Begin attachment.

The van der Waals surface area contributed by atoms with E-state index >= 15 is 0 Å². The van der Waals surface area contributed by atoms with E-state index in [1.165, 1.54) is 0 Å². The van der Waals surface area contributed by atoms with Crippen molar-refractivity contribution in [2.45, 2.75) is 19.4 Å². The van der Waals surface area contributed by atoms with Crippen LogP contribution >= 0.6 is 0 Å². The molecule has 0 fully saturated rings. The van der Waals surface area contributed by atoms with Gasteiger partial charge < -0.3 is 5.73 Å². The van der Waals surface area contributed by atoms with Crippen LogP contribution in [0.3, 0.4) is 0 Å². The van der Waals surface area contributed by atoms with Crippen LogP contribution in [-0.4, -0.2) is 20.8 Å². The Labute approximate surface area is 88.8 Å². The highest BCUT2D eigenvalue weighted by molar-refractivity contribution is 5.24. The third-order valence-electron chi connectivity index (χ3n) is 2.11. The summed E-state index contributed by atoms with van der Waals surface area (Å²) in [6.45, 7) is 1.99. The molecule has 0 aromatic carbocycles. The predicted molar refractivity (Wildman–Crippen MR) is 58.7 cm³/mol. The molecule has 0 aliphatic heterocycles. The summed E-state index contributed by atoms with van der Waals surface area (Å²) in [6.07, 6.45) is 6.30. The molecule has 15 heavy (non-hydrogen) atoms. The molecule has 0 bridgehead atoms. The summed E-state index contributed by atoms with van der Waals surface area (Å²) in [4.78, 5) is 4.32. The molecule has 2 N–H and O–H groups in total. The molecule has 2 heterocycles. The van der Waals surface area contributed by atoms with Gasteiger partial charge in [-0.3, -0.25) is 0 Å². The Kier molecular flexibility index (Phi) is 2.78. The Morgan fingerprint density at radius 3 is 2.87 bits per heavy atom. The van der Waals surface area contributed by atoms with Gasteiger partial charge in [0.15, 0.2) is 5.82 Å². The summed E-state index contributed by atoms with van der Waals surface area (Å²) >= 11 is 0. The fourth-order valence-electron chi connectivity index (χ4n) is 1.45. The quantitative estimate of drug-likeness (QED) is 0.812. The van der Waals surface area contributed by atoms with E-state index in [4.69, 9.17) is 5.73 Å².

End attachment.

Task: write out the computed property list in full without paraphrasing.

The van der Waals surface area contributed by atoms with E-state index >= 15 is 0 Å². The van der Waals surface area contributed by atoms with E-state index in [1.165, 1.54) is 0 Å². The van der Waals surface area contributed by atoms with Crippen molar-refractivity contribution in [2.45, 2.75) is 19.4 Å². The van der Waals surface area contributed by atoms with Crippen LogP contribution >= 0.6 is 0 Å². The molecule has 0 fully saturated rings. The van der Waals surface area contributed by atoms with Gasteiger partial charge < -0.3 is 5.73 Å². The van der Waals surface area contributed by atoms with Crippen LogP contribution in [0.3, 0.4) is 0 Å². The van der Waals surface area contributed by atoms with Crippen LogP contribution in [-0.4, -0.2) is 20.8 Å². The Labute approximate surface area is 88.8 Å². The highest BCUT2D eigenvalue weighted by molar-refractivity contribution is 5.24. The third-order valence-electron chi connectivity index (χ3n) is 2.11. The summed E-state index contributed by atoms with van der Waals surface area (Å²) in [6.45, 7) is 1.99. The molecule has 0 aromatic carbocycles. The predicted molar refractivity (Wildman–Crippen MR) is 58.7 cm³/mol. The molecule has 0 aliphatic heterocycles. The summed E-state index contributed by atoms with van der Waals surface area (Å²) in [6.07, 6.45) is 6.30. The molecule has 15 heavy (non-hydrogen) atoms. The molecule has 0 bridgehead atoms. The summed E-state index contributed by atoms with van der Waals surface area (Å²) in [4.78, 5) is 4.32. The molecule has 2 N–H and O–H groups in total. The molecule has 2 heterocycles. The van der Waals surface area contributed by atoms with Gasteiger partial charge in [-0.3, -0.25) is 0 Å². The Kier molecular flexibility index (Phi) is 2.78. The Morgan fingerprint density at radius 3 is 2.87 bits per heavy atom. The van der Waals surface area contributed by atoms with Gasteiger partial charge in [0.15, 0.2) is 5.82 Å². The summed E-state index contributed by atoms with van der Waals surface area (Å²) >= 11 is 0. The fourth-order valence-electron chi connectivity index (χ4n) is 1.45. The quantitative estimate of drug-likeness (QED) is 0.812. The van der Waals surface area contributed by atoms with E-state index in [4.69, 9.17) is 5.73 Å².